My question, however, is this: given the depth of negative press Auran has gotten for Fury, is it worth paying for at all? Across the board, Fury's gotten nothing but horrible reviews, and I'm surprised the game exists at all. This is an industry story on the level of Duke Nukem Forever, or Daikatana. Is the disc worth owning for any reason other than a White Elephant gift?

Former Auran producer defends staff, management

Fury, MMO Industry, Opinion

By the power of Grayskull!The entire Auran staff may have been let go earlier this week, but former Producer David Gillespie has a post up on his personal blog that defends Auran's staff, and the decisions made by management. This is the "Game flopped and the entire team was laid off, but the staff were the best!" law -- a far too frequent occurrence in the gaming industry. This law works in opposites, too. Sid Meier eats babies.

David Gillespie left Auran long before it went into administration, but he obviously had a lot of respect for everyone there. I didn't know Auran were the same developers responsible for 90's RTS classic Dark Reign, though. And there's an industry lesson to learn from this -- no matter how talented your team, how great your working environment, how successful your studio has been up till now -- if you make a commercial MMO that's a failure, you're in a whole world of trouble.

Maybe now that Fury is free, I should download it just to see what it was really like-- but on second thoughts, I think I'll pass for now.

[Via warcry.com]

Auran goes into voluntary administration, entire staff let go

Fury, Business Models, Economy, MMO Industry, News Items

Sad news for the Australian games industry. GameSpot has the scoop on Auran, the Aussie developers of Fury, going into voluntary administration (meaning an independent and qualified party will take complete control of the company to attempt to resolve financial difficulties in the best manner possible). From here, subject to a meeting with the company's creditors, they will either be restructured or liquidated. But one thing is a certainty: all staff members, nearly 70 employees, have been laid off.

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Fury introduces free-to-play option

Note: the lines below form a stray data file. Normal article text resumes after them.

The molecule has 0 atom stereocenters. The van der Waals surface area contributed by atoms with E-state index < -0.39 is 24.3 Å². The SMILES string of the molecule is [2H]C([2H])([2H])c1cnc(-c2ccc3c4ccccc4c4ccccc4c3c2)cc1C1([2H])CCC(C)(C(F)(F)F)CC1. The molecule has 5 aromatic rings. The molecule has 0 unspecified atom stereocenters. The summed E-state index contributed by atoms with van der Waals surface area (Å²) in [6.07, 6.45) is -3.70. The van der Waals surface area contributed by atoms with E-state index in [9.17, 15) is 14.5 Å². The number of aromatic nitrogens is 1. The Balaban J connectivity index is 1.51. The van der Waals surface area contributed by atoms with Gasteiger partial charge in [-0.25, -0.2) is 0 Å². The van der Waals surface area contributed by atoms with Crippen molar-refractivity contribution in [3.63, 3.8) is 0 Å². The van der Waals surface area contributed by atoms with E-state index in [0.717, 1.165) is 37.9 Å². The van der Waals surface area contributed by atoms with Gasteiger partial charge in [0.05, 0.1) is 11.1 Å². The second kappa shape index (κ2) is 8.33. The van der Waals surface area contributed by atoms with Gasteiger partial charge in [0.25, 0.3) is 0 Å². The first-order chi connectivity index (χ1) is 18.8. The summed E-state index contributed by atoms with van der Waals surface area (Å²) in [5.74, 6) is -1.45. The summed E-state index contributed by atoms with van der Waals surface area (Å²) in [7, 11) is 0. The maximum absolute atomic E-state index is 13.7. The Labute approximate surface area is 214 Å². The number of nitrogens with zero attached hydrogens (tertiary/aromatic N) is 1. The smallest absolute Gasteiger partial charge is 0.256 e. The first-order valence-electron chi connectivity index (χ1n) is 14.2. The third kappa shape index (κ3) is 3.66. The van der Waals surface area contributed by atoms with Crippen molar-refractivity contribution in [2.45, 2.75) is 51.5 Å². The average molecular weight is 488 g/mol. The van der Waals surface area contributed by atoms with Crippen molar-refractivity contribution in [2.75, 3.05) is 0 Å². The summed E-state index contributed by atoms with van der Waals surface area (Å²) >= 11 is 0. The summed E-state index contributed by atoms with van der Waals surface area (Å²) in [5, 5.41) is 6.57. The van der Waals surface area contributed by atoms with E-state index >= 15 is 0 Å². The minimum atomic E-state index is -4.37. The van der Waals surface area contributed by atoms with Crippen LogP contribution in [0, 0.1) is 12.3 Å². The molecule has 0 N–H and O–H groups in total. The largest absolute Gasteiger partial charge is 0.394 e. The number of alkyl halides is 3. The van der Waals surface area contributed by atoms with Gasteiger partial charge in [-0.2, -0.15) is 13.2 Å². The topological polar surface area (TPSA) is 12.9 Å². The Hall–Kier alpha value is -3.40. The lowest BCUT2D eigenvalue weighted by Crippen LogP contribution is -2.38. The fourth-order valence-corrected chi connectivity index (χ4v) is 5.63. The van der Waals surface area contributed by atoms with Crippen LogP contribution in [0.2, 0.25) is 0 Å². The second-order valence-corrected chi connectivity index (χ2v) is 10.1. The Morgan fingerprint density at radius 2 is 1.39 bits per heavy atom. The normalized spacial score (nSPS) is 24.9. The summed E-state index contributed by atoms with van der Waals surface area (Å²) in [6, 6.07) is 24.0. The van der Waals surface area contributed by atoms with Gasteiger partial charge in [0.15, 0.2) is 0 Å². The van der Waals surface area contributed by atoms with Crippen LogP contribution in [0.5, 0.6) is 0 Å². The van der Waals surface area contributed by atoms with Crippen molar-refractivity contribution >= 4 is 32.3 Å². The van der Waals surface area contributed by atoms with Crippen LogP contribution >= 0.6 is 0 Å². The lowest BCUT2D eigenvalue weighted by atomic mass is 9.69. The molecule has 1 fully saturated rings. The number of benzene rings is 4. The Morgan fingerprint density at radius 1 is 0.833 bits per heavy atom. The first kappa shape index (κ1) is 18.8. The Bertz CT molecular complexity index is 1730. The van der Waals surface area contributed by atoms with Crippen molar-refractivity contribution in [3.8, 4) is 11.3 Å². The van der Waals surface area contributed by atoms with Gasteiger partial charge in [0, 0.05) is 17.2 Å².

Fantasy, Fury, Business Models, Economy, Patches, Free-to-Play

Auran and Gamecock Media Group have made a press release announcing that a new free-to-download and free-to-play option for Fury will be available with the upcoming "Age of the Chosen" content update on December 14th. Those downloading the game for free (known as "Chosen") will be able to play as much as they want and not be charged anything, but will earn essence and gold at a reduced rate, and cannot trade with other players.

Chosen players can purchase gold with real-life money, or pay to upgrade their account to "Hero" status and earn more gold and essence and have trading privileges. Buying Fury from a retail store will now give you a Hero status account straight away. The Age of the Chosen update will also introduce a 1v1 Elimination mode, and a Carnage mode that involves two teams slaughtering NPC bots and not each other.

The changes to Fury's business model come amidst recent doubts about the game's future -- which were later quelled by Auran CEO Tony Hilliam -- and a painful reception from critics.

[Via GameSpot]

Scott Jennings on how to make PvP not suck

World of Warcraft, Fury, Game Mechanics, MMO Industry, PvP

haha u died lolJust in case any of us design a PvP ruleset for a massively multiplayer online game, Scott Jennings has helpfully posted a 13-step guide to "PvP done right" on his personal blog, BrokenToys.org.

It's a potent mixture of common sense, personal opinion, and thousands upon thousands disagreeing that classes are needed. It's a great primer, aphorisms or not, and written wonderfully. Put simply, PvP in a game needs to work -- if it's an impossible concept or impossible to implement, nothing else matters. Personally, I'd go as far as to say the simpler the concept, the better the execution -- of course, that's a huge sweeping statement, but be it Team Fortress 2 or World of Warcraft or Chess, the depth doesn't come from the rules, it comes from the implementation. Except Cricket.

All decisions will upset someone. It's just about having a realistic, well-defined goal for PvP in your game and going from there -- and accepting that there will always be an awful lot of criticism, rage, and Fury.

Fury not dead, just on life-support

Fury, Business Models, MMO Industry

Last week we reported on a widespread rumor that, due to Fury's commercial flop, Australian developer Auran was going to be the subject of a big lay-off, and that a significant chunk of Fury's development going forward was going to be out-sourced to China. Auran CEO Tony Hilliam recently addressed these concerns, and his comments were posted on Auran's official forum.

While promising to revolutionize the way PvP in MMOs works, critics have lampooned the game for its muddled combat, and the fact that it only loosely qualifies as an MMO in the strictest sense. Interestingly, though Hilliam tries to take an upbeat tone in his remarks, he really doesn't deny any of rumors he claims to be debunking, saying, "The future will focus on a smaller, more agile core team of Fury developers." That's fairly transparent executive speak for "all non-essential personnel are being laid off." He also confirmed rumors that much of the future development is being out-sourced to China.

Perhaps the only solace for these non-essential Auran developers is that neighboring Aussie developer Tantalus is looking to snatch a few of them up to help develop DS and Wii titles. That's at least one bit oh holiday kindness, amidst a pile of bad news.